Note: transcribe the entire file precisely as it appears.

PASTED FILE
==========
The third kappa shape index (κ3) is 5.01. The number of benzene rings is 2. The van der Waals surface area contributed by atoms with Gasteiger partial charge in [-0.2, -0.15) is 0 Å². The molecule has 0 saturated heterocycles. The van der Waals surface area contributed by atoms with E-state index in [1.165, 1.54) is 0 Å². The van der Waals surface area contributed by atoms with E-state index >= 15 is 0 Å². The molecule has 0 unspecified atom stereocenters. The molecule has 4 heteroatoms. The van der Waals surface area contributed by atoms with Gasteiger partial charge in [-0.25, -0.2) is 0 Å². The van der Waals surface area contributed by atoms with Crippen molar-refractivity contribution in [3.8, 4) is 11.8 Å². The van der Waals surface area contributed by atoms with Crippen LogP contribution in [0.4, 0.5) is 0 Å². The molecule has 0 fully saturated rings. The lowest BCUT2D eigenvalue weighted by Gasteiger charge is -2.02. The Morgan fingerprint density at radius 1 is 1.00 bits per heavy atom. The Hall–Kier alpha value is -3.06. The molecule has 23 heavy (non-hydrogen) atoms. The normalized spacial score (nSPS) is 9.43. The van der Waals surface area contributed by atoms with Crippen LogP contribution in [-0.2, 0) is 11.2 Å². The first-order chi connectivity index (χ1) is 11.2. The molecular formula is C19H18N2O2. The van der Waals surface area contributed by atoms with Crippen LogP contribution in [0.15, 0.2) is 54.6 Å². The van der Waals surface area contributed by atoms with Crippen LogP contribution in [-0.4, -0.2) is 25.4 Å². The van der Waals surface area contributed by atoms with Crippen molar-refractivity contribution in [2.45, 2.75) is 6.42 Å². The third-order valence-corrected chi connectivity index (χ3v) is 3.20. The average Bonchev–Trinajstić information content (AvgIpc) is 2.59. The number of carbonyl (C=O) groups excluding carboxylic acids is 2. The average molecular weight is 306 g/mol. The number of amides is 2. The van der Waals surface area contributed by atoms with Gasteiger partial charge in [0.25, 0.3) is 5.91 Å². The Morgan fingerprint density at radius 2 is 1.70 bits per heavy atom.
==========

The third kappa shape index (κ3) is 5.01. The number of benzene rings is 2. The van der Waals surface area contributed by atoms with Gasteiger partial charge in [-0.2, -0.15) is 0 Å². The molecule has 0 saturated heterocycles. The van der Waals surface area contributed by atoms with E-state index in [1.165, 1.54) is 0 Å². The van der Waals surface area contributed by atoms with E-state index >= 15 is 0 Å². The molecule has 0 unspecified atom stereocenters. The molecule has 4 heteroatoms. The van der Waals surface area contributed by atoms with Gasteiger partial charge in [-0.25, -0.2) is 0 Å². The van der Waals surface area contributed by atoms with Crippen molar-refractivity contribution in [3.8, 4) is 11.8 Å². The van der Waals surface area contributed by atoms with Crippen LogP contribution in [0.4, 0.5) is 0 Å². The molecule has 0 fully saturated rings. The lowest BCUT2D eigenvalue weighted by Gasteiger charge is -2.02. The Morgan fingerprint density at radius 1 is 1.00 bits per heavy atom. The Hall–Kier alpha value is -3.06. The molecule has 23 heavy (non-hydrogen) atoms. The normalized spacial score (nSPS) is 9.43. The van der Waals surface area contributed by atoms with Crippen LogP contribution in [-0.2, 0) is 11.2 Å². The first-order chi connectivity index (χ1) is 11.2. The molecular formula is C19H18N2O2. The van der Waals surface area contributed by atoms with Crippen LogP contribution in [0.15, 0.2) is 54.6 Å². The van der Waals surface area contributed by atoms with Crippen LogP contribution in [-0.4, -0.2) is 25.4 Å². The van der Waals surface area contributed by atoms with Crippen molar-refractivity contribution in [2.45, 2.75) is 6.42 Å². The third-order valence-corrected chi connectivity index (χ3v) is 3.20. The average Bonchev–Trinajstić information content (AvgIpc) is 2.59. The number of carbonyl (C=O) groups excluding carboxylic acids is 2. The average molecular weight is 306 g/mol. The number of amides is 2. The van der Waals surface area contributed by atoms with Gasteiger partial charge in [0.25, 0.3) is 5.91 Å². The Morgan fingerprint density at radius 2 is 1.70 bits per heavy atom.